E-mail marketers are driven by measurement, but e-mail measurement metrics are not standardized across the industry.
While it is perfectly legitimate for an e-mail marketer to measure its own campaigns against past efforts to create valid numbers, comparing a marketer’s efforts to the rest of the industry is a lot foggier.
When marketers say their e-mail click rates are up, they are using vague statistics because e-mail service providers define their deliverability and rendering differently. For example, if an ESP defines a delivered e-mail as one that lands in the spam box, click rates could be lower. If the marketer counts e-mails that did not render, the fact that a consumer opened the message might make it seem less meaningful.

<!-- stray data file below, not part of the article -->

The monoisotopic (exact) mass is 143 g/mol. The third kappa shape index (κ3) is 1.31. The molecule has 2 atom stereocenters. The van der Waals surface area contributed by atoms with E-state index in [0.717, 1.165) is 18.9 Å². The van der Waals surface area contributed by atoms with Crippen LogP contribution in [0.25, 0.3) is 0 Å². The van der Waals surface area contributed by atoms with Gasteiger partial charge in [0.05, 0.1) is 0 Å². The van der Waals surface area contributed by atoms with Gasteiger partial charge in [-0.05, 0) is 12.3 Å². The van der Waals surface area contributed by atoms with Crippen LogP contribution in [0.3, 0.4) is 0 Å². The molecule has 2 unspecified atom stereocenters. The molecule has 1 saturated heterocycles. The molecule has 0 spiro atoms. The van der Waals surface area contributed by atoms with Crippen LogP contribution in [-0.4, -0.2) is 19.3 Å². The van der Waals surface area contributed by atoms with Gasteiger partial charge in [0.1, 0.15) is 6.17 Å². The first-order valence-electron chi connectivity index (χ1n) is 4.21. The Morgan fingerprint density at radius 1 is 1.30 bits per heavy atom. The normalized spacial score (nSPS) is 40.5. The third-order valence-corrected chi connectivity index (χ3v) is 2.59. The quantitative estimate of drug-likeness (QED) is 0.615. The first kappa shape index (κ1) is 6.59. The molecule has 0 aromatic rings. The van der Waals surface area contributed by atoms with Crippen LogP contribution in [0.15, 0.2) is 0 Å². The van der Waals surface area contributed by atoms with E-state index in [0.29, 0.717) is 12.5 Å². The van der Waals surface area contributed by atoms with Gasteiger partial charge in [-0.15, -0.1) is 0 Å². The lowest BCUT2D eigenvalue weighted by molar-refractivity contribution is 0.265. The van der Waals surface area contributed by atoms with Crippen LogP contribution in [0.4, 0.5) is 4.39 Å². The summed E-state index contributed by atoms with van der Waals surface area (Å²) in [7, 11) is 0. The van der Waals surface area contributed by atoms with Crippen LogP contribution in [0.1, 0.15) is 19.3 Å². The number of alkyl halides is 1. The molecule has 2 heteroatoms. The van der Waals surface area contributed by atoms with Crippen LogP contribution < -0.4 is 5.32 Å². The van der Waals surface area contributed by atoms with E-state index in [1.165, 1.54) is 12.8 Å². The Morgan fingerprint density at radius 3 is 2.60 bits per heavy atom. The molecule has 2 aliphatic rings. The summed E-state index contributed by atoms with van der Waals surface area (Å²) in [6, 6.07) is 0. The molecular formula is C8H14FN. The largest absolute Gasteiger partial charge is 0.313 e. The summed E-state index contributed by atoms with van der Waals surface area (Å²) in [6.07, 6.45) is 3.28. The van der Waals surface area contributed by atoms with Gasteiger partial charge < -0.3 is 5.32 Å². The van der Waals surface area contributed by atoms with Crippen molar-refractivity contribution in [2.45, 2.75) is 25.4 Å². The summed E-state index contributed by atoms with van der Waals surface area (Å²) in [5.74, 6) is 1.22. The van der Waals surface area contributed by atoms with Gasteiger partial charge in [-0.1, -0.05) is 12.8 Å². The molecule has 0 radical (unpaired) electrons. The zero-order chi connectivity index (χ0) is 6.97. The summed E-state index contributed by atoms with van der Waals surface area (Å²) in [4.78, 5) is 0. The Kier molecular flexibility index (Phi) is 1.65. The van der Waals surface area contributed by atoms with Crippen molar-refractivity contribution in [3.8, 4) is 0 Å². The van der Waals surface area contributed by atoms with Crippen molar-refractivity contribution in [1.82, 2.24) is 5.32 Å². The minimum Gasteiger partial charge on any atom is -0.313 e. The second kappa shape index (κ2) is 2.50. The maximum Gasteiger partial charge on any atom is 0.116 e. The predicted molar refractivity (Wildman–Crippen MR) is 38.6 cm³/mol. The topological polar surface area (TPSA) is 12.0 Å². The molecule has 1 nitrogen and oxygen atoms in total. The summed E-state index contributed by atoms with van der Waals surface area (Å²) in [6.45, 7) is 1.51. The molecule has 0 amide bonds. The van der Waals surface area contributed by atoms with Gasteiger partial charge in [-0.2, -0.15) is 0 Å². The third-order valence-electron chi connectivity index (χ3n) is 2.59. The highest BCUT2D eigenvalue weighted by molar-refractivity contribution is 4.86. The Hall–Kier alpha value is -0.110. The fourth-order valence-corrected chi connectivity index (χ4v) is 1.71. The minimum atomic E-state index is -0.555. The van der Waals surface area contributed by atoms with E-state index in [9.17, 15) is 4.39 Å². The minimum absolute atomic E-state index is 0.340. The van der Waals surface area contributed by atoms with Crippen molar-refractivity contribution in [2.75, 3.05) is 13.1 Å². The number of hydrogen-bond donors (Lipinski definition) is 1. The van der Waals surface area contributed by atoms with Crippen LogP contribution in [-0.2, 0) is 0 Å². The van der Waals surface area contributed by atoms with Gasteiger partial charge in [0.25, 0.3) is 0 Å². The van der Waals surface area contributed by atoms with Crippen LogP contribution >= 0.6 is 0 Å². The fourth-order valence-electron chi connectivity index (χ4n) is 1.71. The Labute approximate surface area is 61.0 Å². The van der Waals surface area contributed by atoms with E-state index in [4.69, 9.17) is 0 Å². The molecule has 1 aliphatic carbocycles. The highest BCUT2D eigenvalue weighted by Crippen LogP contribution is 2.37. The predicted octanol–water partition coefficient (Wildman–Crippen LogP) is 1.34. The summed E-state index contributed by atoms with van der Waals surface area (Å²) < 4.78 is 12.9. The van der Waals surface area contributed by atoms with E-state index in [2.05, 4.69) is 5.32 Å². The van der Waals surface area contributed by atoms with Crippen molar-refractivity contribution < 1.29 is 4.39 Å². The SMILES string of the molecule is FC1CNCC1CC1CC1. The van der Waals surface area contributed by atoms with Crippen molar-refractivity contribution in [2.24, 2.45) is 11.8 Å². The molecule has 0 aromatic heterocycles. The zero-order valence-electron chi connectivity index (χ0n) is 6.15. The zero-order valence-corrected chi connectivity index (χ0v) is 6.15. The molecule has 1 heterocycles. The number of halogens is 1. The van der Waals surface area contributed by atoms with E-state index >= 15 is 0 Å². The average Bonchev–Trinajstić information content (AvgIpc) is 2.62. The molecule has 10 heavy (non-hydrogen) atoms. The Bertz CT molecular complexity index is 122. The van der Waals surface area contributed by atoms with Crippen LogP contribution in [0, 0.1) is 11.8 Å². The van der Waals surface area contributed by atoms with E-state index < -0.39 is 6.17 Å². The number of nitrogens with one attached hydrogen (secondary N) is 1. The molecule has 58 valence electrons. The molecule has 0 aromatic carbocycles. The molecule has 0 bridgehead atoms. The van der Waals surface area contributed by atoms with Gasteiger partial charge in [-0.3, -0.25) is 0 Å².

To fix this, the Direct Marketing Association’s e-mail division, the E-mail Experience Council, released an industry standard for metrics in March. Service providers AllWebEmail and Email Transmit adopted these standards, and 11 other companies have said they will do the same. This includes Alterian, BlueHornet, Blue Sky Factory, Bronto Software, Cooler Email, Green Arrow, Office Autopilot, Send Pepper, Silverpop, SubscriberMail and YesMail.
A universal system is still far away, but hopefully the industry can come together on this issue. Then, when companies release metrics saying click rates are up, it will means something.